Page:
The Buckmaster – it’s a monster blade suitable for hacking apart Third World dictators (think, Commando…) or beating railroad spikes in. Yes, the Buck Knives Buckmaster 184 survival knife is one big-ass blade, so what? We have a couple. Don’t judge.
Apparently, the 80s were a weird time for the “tactical” community. With larger than life heroes like Arnold, Stallone, and Weathers, I suppose it only makes sense that a knife like this came about.
The Buck Knives Buckmaster 184 is a huge, heavy survival knife. The blade is 425 modified stainless steel and measures 7 ½” long and ¼” thick. Three different cutting surfaces are applied to the blade: the standard straight edge graces the front of the blade, a serrated edge is nested on the top half of the back, and the venerable sawback adorns the bottom half. So you can pretty much cut anything.
The hollowed handle is also stainless steel, and is home to the threaded guard (more on that later). The handle is sealed with an O-ring and would make a nice place to store firestarting materials, or a shot of whiskey, but we don’t judge. The pictured example is accompanied by OD green 550 cord, because what survival knife is complete without that beautiful seven-stranded mistress we all know and love? Tip to tip the Buckmaster is 12 ½” long and weighs a whopping 23.8 ounces. With sheath, it tips the scales at just over two pounds. The end of the handle also features a lanyard attaching point for more 550 cord.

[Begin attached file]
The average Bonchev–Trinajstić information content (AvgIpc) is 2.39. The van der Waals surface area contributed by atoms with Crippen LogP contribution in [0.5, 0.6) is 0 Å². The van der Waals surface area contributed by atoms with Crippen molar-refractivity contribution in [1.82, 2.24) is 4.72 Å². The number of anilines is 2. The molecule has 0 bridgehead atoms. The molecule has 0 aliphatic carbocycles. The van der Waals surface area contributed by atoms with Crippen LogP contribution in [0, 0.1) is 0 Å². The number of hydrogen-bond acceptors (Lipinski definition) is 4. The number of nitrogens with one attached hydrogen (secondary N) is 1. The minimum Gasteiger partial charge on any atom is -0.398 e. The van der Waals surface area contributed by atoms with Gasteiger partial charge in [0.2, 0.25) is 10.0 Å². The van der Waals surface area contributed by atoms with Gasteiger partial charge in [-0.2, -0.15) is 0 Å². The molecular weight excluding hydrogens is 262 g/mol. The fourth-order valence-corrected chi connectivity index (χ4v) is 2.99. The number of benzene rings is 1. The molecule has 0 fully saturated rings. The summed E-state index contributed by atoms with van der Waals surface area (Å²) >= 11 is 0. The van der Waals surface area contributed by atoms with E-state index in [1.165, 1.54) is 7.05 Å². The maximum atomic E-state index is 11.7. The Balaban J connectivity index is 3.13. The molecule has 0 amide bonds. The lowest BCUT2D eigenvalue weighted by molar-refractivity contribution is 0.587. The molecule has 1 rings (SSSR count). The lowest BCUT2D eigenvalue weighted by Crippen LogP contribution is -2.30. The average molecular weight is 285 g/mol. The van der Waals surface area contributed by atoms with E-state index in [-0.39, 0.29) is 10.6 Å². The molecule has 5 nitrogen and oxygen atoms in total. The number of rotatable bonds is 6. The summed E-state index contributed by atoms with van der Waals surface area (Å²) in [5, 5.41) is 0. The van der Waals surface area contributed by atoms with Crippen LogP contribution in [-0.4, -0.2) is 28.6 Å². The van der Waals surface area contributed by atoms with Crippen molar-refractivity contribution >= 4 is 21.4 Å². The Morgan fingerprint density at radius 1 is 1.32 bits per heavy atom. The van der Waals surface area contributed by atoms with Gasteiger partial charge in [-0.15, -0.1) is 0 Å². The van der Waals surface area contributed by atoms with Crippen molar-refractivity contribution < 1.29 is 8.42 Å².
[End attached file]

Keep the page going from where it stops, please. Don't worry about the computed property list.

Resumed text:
The sheath accompanying the Buckmaster is a heavyweight plastic and has two removable pouches for more survival paraphernalia. The knife originally included a Silva compass on a red lanyard, which fit perfectly in one of the pouches. The other holds the other more noteworthy feature of this knife, which we’ll address later. The ballistic nylon accessory pouches fit to the sheath via Velcro that wraps around the back and shields the embedded sharpening stone. The sheath also has places for more 550 cord tie downs, most likely for the survivalist’s leg.
But what is easily the best part of the substantial knife? The threaded guard mentioned earlier is for two large tines. Supposedly this somewhat unique addition was for anchoring divers in place (this knife was at some point issued to SEALs, from what I understand). Most others say this feature is for making the knife into a grappling hook. I know what you’re thinking: “That’s a bad idea.” I agree, and I would never use this knife as a grappling hook, ever. I can only imagine the knife coming loose and shooting into the top of your head with all 1.5 pounds of steel.
Most “survival” knives nowadays are more reminiscent of bushcraft styles like Moras, ESEEs, and several others, making the beefy Buckmaster a bit outdated (but nonetheless awesome). I mean, who doesn’t want a freaking grappling hook with them all the time?
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